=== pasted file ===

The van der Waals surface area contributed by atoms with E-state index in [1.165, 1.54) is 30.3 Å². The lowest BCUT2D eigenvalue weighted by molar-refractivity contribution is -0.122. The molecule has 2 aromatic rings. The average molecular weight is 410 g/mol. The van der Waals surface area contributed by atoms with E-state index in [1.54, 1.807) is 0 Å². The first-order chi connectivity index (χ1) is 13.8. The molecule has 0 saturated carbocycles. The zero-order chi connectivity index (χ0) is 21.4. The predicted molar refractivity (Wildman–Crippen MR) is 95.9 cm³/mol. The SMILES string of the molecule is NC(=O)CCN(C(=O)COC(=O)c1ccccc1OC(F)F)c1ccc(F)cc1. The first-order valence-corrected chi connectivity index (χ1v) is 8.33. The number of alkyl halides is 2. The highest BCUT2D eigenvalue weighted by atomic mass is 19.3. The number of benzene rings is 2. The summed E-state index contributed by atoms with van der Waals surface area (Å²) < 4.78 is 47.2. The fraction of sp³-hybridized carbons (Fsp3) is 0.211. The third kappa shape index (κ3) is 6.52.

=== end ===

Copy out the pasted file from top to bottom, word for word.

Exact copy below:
The van der Waals surface area contributed by atoms with E-state index in [1.165, 1.54) is 30.3 Å². The lowest BCUT2D eigenvalue weighted by molar-refractivity contribution is -0.122. The molecule has 2 aromatic rings. The average molecular weight is 410 g/mol. The van der Waals surface area contributed by atoms with E-state index in [1.54, 1.807) is 0 Å². The first-order chi connectivity index (χ1) is 13.8. The molecule has 0 saturated carbocycles. The zero-order chi connectivity index (χ0) is 21.4. The predicted molar refractivity (Wildman–Crippen MR) is 95.9 cm³/mol. The SMILES string of the molecule is NC(=O)CCN(C(=O)COC(=O)c1ccccc1OC(F)F)c1ccc(F)cc1. The first-order valence-corrected chi connectivity index (χ1v) is 8.33. The number of alkyl halides is 2. The highest BCUT2D eigenvalue weighted by atomic mass is 19.3. The number of benzene rings is 2. The summed E-state index contributed by atoms with van der Waals surface area (Å²) < 4.78 is 47.2. The fraction of sp³-hybridized carbons (Fsp3) is 0.211. The third kappa shape index (κ3) is 6.52.